At the West Lenin Theater in Seattle's Fremont neighborhood, the cast of "Beating up Bachman" is rehearsing for opening night. But the only wine you'll find in the performance theater is a prop bottle.
Theater owner AJ Epstein said the law currently prohibits him from serving beer and wine, and that leads to smaller theater companies taking their business elsewhere.
"They said, 'Ya know, what our audience wants is a drink (and) we're not going to be able to sell tickets unless they can have a drink,'" Epstein said.
Small theaters across the state are now asking the legislature to create a special liquor license that would allow them to serve beer and wine during a performance.
"There's no reason why they shouldn't be able to take their beer or wine to their seat and enjoy their movie," Epstein said.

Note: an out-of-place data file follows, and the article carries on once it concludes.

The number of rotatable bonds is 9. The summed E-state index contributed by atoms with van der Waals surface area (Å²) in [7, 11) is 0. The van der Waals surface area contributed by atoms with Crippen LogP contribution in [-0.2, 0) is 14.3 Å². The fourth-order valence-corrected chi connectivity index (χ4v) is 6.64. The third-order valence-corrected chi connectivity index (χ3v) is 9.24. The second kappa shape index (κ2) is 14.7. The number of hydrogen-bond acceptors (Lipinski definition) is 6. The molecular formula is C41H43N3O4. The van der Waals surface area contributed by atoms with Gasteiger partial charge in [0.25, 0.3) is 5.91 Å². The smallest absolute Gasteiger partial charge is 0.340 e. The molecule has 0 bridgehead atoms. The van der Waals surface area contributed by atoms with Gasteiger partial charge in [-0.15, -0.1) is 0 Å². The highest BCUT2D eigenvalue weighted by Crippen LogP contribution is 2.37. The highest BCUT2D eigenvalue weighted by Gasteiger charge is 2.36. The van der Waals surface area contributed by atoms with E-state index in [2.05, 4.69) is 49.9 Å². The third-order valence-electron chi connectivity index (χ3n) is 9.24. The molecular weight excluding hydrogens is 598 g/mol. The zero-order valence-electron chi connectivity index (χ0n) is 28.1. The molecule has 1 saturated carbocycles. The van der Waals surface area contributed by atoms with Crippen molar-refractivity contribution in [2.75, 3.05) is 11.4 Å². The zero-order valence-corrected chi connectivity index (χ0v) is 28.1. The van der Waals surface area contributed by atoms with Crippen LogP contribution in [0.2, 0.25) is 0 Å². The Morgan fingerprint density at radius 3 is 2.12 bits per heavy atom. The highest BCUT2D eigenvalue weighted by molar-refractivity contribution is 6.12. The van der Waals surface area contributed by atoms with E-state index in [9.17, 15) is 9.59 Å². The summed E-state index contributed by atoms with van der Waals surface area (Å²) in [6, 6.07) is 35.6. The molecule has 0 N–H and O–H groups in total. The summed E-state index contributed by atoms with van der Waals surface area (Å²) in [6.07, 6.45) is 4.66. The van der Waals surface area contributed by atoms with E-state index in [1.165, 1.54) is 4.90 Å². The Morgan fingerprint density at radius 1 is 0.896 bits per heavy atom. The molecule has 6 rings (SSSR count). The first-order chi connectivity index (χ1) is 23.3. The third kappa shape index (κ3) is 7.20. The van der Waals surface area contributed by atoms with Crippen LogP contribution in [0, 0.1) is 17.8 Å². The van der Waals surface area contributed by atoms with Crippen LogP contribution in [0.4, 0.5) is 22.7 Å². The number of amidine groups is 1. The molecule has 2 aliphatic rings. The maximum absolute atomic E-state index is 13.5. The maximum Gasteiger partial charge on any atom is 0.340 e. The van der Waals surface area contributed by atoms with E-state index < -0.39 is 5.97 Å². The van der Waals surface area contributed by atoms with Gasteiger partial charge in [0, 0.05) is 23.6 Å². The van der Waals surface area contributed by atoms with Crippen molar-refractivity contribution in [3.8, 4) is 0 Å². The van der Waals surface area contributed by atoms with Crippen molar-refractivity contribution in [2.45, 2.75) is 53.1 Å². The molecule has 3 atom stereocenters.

A bill introduced by State Rep. Jim Moeller aims to help small, historic theaters serve alcohol without requiring food service or completely banning minors. He said each business would be responsible for keeping alcohol out of the hands of minors.
"The liquor control commission is going to be looking at that plan to make sure the people under the age of 21 don't get access to alcohol," Moeller said.
Despite plans to keep minors from drinking, not everyone is sold on the idea.
"I'm not sure if I feel comfortable for kids to be around that in an enclosed area," said Fremont resident Holy Betz.
Others, such as Frank Outhet, fully support the idea.
"For me, I would love it," Outhet said. "I think more of my adult friends would go in and the movie business would increase."
For Epstein, serving beer and wind means making ends meet.
"If I can legally serve alcohol, I'm going to be able to have four or five events a week," he said. "That means I can actually take home a pay check. For a small businessman, that's everything."